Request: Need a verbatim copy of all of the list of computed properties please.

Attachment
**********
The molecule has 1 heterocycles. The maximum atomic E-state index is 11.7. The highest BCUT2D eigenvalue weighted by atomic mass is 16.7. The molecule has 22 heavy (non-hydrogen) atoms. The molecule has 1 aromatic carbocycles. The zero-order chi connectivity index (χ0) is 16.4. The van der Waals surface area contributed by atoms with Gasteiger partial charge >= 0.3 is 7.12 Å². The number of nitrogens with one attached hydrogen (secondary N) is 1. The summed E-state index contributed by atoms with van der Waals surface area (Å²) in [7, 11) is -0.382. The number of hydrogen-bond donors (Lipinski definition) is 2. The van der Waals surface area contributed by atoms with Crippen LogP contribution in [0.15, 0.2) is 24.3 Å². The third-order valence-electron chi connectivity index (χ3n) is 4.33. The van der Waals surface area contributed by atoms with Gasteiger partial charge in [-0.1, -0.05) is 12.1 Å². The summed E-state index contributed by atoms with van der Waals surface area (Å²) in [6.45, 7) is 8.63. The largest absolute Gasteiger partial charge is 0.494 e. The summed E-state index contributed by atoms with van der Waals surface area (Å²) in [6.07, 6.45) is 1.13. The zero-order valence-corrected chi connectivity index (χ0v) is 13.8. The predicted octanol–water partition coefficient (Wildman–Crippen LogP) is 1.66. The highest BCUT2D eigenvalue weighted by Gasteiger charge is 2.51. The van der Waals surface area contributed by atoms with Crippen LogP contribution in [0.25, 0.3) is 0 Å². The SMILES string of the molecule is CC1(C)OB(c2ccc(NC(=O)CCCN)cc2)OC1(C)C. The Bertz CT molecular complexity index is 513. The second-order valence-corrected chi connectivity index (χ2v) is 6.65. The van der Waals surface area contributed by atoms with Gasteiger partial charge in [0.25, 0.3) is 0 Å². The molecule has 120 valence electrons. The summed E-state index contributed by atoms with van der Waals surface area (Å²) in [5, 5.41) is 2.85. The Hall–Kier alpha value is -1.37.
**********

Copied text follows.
The molecule has 1 heterocycles. The maximum atomic E-state index is 11.7. The highest BCUT2D eigenvalue weighted by atomic mass is 16.7. The molecule has 22 heavy (non-hydrogen) atoms. The molecule has 1 aromatic carbocycles. The zero-order chi connectivity index (χ0) is 16.4. The van der Waals surface area contributed by atoms with Gasteiger partial charge >= 0.3 is 7.12 Å². The number of nitrogens with one attached hydrogen (secondary N) is 1. The summed E-state index contributed by atoms with van der Waals surface area (Å²) in [7, 11) is -0.382. The number of hydrogen-bond donors (Lipinski definition) is 2. The van der Waals surface area contributed by atoms with Crippen LogP contribution in [0.15, 0.2) is 24.3 Å². The third-order valence-electron chi connectivity index (χ3n) is 4.33. The van der Waals surface area contributed by atoms with Gasteiger partial charge in [-0.1, -0.05) is 12.1 Å². The summed E-state index contributed by atoms with van der Waals surface area (Å²) in [6.45, 7) is 8.63. The largest absolute Gasteiger partial charge is 0.494 e. The summed E-state index contributed by atoms with van der Waals surface area (Å²) in [6.07, 6.45) is 1.13. The zero-order valence-corrected chi connectivity index (χ0v) is 13.8. The predicted octanol–water partition coefficient (Wildman–Crippen LogP) is 1.66. The highest BCUT2D eigenvalue weighted by Gasteiger charge is 2.51. The van der Waals surface area contributed by atoms with Crippen LogP contribution in [0.25, 0.3) is 0 Å². The SMILES string of the molecule is CC1(C)OB(c2ccc(NC(=O)CCCN)cc2)OC1(C)C. The Bertz CT molecular complexity index is 513. The second-order valence-corrected chi connectivity index (χ2v) is 6.65. The van der Waals surface area contributed by atoms with Gasteiger partial charge in [0.25, 0.3) is 0 Å². The molecule has 120 valence electrons. The summed E-state index contributed by atoms with van der Waals surface area (Å²) in [5, 5.41) is 2.85. The Hall–Kier alpha value is -1.37.